Walker Percy died on this date twenty-two years ago, May 10, 1990.
The protagonist in Walker Percy's 1961 National Book Award winner, The Moviegoer, is a guy named Binx Bolling who seeks spiritual fulfillment in watching movies. To Binx, movies are an endless resource for explaining both the patterns and the oddities of life; he also occupies himself with a spiritual quest which he describes as being “onto something,” a condition which is the alternative to the despair of daily existence.
Percy, a medical doctor by training, was similar to his protagonists who were modern, intelligent men attempting to make sense of the rapidly evolving twentieth century. Over a writing career that spanned almost forty years, Percy increased the scope of two of his major themes – man and his existential quest to find meaning in life, and the impact of technology on citizens of the twentieth century. Percy’s Bolling describes the sad condition he sees about him in late twentieth century America:
Now in the thirty-first year of my dark pilgrimage on this earth and knowing less than I ever knew before . . . and one hundred percent of people are humanists and ninety-eight percent believe in God, and men are dead, dead, dead; and the malaise has settled like a fall-out and what people really fear is not that the bomb will fall but that the bomb will not fall—on this my thirtieth birthday, I know nothing and there is nothing to do but fall prey to desire.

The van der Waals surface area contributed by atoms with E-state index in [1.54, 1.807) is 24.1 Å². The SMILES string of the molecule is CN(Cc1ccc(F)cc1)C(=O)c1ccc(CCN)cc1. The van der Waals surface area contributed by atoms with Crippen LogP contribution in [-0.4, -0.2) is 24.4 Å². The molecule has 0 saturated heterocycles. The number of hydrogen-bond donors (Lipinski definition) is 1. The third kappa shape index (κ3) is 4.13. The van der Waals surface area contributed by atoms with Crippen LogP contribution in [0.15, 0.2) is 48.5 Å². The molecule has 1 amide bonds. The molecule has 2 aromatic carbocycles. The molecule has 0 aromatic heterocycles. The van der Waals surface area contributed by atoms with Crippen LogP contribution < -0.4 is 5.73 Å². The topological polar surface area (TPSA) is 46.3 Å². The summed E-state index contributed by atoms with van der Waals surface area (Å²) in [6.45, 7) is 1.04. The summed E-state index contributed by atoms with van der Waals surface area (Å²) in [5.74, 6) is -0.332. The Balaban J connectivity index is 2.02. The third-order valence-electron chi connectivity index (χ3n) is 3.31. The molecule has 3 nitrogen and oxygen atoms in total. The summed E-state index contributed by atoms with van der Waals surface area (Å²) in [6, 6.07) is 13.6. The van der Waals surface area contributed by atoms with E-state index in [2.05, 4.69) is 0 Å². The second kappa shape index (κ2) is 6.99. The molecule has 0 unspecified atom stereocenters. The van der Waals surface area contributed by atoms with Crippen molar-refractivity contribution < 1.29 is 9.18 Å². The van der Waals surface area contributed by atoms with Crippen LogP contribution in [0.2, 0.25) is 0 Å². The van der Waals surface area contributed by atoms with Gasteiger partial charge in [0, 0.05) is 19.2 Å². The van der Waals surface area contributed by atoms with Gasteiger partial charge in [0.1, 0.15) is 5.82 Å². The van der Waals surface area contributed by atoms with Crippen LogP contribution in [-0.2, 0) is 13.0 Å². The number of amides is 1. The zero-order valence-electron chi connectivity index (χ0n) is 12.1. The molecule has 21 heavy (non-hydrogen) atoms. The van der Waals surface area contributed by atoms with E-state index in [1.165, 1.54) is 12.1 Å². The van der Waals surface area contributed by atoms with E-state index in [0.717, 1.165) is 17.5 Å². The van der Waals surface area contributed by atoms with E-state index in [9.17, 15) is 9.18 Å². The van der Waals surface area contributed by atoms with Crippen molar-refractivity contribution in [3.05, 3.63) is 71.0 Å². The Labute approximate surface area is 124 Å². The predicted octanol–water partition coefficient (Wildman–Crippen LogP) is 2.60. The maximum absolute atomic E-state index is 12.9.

Walker Percy was born in Birmingham, Alabama, but raised in the Mississippi delta by his uncle, poet and essayist William Alexander Percy. Both men are usually identified as members of that legion of southern writers of the twentieth century which includes Eudora Welty, Robert Penn Warren, and William Faulkner. Percy’s lifelong friend was Shelby Foote, also a novelist, but most remembered for his work as a Civil War historian. Percy died on May 10, 1990.
—Warren Perry, Catalog of American Portraits, National Portrait Gallery
Walker Percy / Keith Carter / Gelatin silver print, 1989 / National Portrait Gallery, Smithsonian Institution; gift of Bill and Sally Wittliff